Perspective on the U.S. Election|How much does an election cost? The two parties burned $186 billion last session.

The United States is a vast country, and every election involves huge campaign expenditures, of which during the 2016 presidential and congressional elections, the Democratic and Republican parties are estimated to have spent a total of as much as $6.5 billion (about 186 billion Taiwan dollars). Although the scale of this year’s campaigning activities have been scaled back due to the Wuhan pneumonia epidemic, it is believed that the camps still spent a lot of money on canvassing.

According to the British Broadcasting Corporation (BBC), the past five presidential elections, each candidate spent an average of about 2 billion U.S. dollars per election (about 57.2 billion Taiwan dollars), more than half of the expenditure on advertising, in which television advertising is the most “money”, for example, the Trump camp reportedly spent millions of dollars in order to broadcast ads during the Super Bowl in February football. Online advertising is also becoming increasingly important, with candidates often spending tens of millions of dollars to target voters with messages on social networking sites.

In terms of staff salaries, Hillary, the 2016 Democratic presidential candidate, paid nearly $85 million ($2.34 billion) to hire thousands of employees. Campaigns are also expensive, with Trump and Hillary each spending an estimated $45 million (about 1.28 billion Taiwan dollars) to canvass the country in 2016, though candidate travel costs may be lower due to this year’s Wuhan pneumonia epidemic.

Campaign memorabilia is also accounted for spending a part, for example, Trump camp last for the production of “Make America Great Again” (Make America Great Again) baseball cap, will pull out more than 3 million U.S. dollars (about 85.8 million Taiwan dollars).

On Election Day, in addition to electing the president, American voters will also elect the members of Congress who will represent them. With hundreds of candidates for congressional elections and spread across the country, the two parties have spent an average of $4 billion (about $114.4 billion) in election expenses each time in several recent congressional re-elections (including midterm elections).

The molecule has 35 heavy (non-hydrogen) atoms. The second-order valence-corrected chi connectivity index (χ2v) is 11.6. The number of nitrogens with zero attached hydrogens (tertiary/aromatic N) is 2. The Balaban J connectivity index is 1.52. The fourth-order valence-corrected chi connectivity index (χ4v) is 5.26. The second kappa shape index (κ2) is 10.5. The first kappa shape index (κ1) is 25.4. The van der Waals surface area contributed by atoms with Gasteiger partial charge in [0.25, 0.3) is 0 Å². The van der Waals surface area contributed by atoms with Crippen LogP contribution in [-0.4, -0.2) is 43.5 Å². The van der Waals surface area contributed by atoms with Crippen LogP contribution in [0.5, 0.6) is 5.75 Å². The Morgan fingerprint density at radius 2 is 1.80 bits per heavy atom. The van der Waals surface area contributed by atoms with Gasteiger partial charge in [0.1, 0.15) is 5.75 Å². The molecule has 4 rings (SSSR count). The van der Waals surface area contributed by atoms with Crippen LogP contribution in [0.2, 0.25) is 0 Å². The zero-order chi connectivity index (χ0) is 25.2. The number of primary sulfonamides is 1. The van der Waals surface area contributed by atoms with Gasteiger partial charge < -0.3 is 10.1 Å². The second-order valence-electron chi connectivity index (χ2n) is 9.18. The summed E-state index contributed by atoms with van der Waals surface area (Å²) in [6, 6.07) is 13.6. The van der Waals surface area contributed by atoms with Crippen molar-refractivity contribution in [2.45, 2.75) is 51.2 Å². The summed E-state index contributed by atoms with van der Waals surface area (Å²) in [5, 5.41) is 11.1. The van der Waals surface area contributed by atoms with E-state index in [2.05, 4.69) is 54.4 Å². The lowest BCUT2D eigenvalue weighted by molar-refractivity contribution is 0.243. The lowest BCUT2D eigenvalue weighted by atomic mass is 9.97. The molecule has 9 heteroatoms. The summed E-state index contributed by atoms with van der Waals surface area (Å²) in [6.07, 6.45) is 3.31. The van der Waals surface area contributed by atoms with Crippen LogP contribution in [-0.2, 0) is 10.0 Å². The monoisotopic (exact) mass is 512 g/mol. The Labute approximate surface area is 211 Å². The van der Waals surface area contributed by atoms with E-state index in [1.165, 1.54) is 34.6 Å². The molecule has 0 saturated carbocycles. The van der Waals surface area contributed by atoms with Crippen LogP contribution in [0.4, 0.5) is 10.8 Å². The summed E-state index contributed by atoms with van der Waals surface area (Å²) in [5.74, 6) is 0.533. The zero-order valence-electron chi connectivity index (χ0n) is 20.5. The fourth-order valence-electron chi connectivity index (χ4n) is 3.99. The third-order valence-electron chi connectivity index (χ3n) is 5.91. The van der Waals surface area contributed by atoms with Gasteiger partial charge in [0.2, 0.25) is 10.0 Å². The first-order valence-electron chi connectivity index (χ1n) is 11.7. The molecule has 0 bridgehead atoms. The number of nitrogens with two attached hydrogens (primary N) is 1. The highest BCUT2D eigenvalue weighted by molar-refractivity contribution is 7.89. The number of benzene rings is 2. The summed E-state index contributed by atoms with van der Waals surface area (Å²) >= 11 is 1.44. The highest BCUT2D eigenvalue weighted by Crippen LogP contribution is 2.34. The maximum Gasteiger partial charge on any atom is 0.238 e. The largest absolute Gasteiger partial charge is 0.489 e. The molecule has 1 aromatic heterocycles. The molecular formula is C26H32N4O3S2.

In terms of sources of election funding, about one-third of the two parties’ individual contributions in 2016 were small donations of less than $200 (about $5,720), while other campaign funds came from wealthier donors, and it is estimated that less than 200 of the most “generous” wealthy individuals alone have donated about $1 billion (about $28.6 billion) to candidates in all levels of elections.

Presidential candidates and their parties usually form joint fundraising committees to attract large donations. These committees reportedly hold lavish dinners for wealthy donors, and can raise up to US$10 million (about NT$286 million) in one night.

The U.S. government has established a number of rules for campaign contributions, such as only U.S. citizens can contribute, and the limit for individual contributions directly to candidates is $2,800 (about $80,000), but the limit for contributions to political parties is more lenient. Since 2010, Super PACs, which operate independently, can collect unlimited contributions from corporations and individuals to fund political campaigns, but Super PACs cannot coordinate directly with candidates.

Unlike many other countries, the U.S. does not have a cap on election funding, and the U.S. is spending more and more on elections, with total spending by both parties on presidential and congressional elections at all levels during the 2016 election, already double that of 2000, and this year Trump and Biden are similarly splashing out money for president.

According to the Center for Responsive Politics (CRP) estimates, including presidential and congressional candidates, campaign spending has reached nearly $14 billion (about 400 billion Taiwan dollars), more than the combined spending of the last two U.S. elections. The Democratic Party has spent more, about $6.9 billion ($197.5 billion), while Republican candidates or related groups have spent $3.8 billion ($108.8 billion).